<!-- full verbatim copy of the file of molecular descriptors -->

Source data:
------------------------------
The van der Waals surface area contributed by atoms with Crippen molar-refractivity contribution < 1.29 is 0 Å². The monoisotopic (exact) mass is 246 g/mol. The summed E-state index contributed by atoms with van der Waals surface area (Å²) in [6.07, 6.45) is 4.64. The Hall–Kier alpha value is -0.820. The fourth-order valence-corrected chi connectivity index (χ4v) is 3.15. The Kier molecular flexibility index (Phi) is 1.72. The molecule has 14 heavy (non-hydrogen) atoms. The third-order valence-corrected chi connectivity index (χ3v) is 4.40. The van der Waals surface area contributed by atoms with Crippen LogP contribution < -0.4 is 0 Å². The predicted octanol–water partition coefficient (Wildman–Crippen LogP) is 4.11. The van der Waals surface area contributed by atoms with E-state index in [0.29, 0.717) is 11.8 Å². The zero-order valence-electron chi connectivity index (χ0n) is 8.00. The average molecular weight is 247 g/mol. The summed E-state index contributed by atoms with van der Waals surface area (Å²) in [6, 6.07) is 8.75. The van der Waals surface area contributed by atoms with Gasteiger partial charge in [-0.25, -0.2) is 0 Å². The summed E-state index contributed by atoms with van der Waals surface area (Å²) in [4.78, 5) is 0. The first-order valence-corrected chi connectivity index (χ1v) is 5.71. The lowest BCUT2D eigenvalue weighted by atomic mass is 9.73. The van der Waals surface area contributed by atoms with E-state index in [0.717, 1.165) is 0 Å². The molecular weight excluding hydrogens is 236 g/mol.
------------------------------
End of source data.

The van der Waals surface area contributed by atoms with Crippen molar-refractivity contribution < 1.29 is 0 Å². The monoisotopic (exact) mass is 246 g/mol. The summed E-state index contributed by atoms with van der Waals surface area (Å²) in [6.07, 6.45) is 4.64. The Hall–Kier alpha value is -0.820. The fourth-order valence-corrected chi connectivity index (χ4v) is 3.15. The Kier molecular flexibility index (Phi) is 1.72. The molecule has 14 heavy (non-hydrogen) atoms. The third-order valence-corrected chi connectivity index (χ3v) is 4.40. The van der Waals surface area contributed by atoms with Crippen LogP contribution < -0.4 is 0 Å². The predicted octanol–water partition coefficient (Wildman–Crippen LogP) is 4.11. The van der Waals surface area contributed by atoms with E-state index in [0.29, 0.717) is 11.8 Å². The zero-order valence-electron chi connectivity index (χ0n) is 8.00. The average molecular weight is 247 g/mol. The summed E-state index contributed by atoms with van der Waals surface area (Å²) in [6, 6.07) is 8.75. The van der Waals surface area contributed by atoms with Gasteiger partial charge in [-0.25, -0.2) is 0 Å². The summed E-state index contributed by atoms with van der Waals surface area (Å²) in [4.78, 5) is 0. The first-order valence-corrected chi connectivity index (χ1v) is 5.71. The lowest BCUT2D eigenvalue weighted by atomic mass is 9.73. The van der Waals surface area contributed by atoms with E-state index in [0.717, 1.165) is 0 Å². The molecular weight excluding hydrogens is 236 g/mol.